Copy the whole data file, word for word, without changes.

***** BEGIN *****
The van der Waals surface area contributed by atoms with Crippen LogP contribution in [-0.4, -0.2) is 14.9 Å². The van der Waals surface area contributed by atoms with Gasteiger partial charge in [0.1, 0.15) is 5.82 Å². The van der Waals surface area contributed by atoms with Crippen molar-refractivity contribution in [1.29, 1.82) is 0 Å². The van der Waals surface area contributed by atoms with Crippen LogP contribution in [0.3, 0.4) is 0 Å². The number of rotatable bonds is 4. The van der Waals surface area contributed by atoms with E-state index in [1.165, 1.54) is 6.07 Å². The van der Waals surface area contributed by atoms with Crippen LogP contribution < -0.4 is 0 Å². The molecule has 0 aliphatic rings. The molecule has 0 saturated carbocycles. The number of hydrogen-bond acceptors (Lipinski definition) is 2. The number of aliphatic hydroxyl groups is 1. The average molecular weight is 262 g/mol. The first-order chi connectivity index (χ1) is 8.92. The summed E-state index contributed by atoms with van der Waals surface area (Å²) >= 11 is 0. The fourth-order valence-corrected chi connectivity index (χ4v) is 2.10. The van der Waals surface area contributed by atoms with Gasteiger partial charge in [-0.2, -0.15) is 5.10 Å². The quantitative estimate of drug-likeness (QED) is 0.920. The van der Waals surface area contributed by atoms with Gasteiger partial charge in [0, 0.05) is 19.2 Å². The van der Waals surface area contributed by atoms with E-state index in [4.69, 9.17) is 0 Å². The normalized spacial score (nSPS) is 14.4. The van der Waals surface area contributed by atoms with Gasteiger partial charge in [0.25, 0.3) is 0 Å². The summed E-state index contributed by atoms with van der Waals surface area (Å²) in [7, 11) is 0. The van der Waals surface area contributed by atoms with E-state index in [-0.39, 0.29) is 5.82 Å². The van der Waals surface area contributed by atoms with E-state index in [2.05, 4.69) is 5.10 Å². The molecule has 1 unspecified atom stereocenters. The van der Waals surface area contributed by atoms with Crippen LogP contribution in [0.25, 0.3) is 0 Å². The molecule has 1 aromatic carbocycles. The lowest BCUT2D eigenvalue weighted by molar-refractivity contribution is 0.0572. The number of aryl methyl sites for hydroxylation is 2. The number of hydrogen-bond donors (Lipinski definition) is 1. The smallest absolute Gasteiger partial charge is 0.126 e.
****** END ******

The van der Waals surface area contributed by atoms with Crippen LogP contribution in [-0.4, -0.2) is 14.9 Å². The van der Waals surface area contributed by atoms with Gasteiger partial charge in [0.1, 0.15) is 5.82 Å². The van der Waals surface area contributed by atoms with Crippen molar-refractivity contribution in [1.29, 1.82) is 0 Å². The van der Waals surface area contributed by atoms with Crippen LogP contribution in [0.3, 0.4) is 0 Å². The number of rotatable bonds is 4. The van der Waals surface area contributed by atoms with E-state index in [1.165, 1.54) is 6.07 Å². The van der Waals surface area contributed by atoms with Crippen LogP contribution < -0.4 is 0 Å². The molecule has 0 aliphatic rings. The molecule has 0 saturated carbocycles. The number of hydrogen-bond acceptors (Lipinski definition) is 2. The number of aliphatic hydroxyl groups is 1. The average molecular weight is 262 g/mol. The first-order chi connectivity index (χ1) is 8.92. The summed E-state index contributed by atoms with van der Waals surface area (Å²) >= 11 is 0. The fourth-order valence-corrected chi connectivity index (χ4v) is 2.10. The van der Waals surface area contributed by atoms with Gasteiger partial charge in [-0.2, -0.15) is 5.10 Å². The quantitative estimate of drug-likeness (QED) is 0.920. The van der Waals surface area contributed by atoms with Gasteiger partial charge in [0, 0.05) is 19.2 Å². The van der Waals surface area contributed by atoms with E-state index in [4.69, 9.17) is 0 Å². The normalized spacial score (nSPS) is 14.4. The van der Waals surface area contributed by atoms with Gasteiger partial charge in [0.25, 0.3) is 0 Å². The summed E-state index contributed by atoms with van der Waals surface area (Å²) in [7, 11) is 0. The van der Waals surface area contributed by atoms with E-state index in [-0.39, 0.29) is 5.82 Å². The van der Waals surface area contributed by atoms with E-state index in [2.05, 4.69) is 5.10 Å². The molecule has 1 unspecified atom stereocenters. The van der Waals surface area contributed by atoms with Crippen LogP contribution in [0.25, 0.3) is 0 Å². The molecule has 1 aromatic carbocycles. The lowest BCUT2D eigenvalue weighted by molar-refractivity contribution is 0.0572. The number of aryl methyl sites for hydroxylation is 2. The number of hydrogen-bond donors (Lipinski definition) is 1. The smallest absolute Gasteiger partial charge is 0.126 e.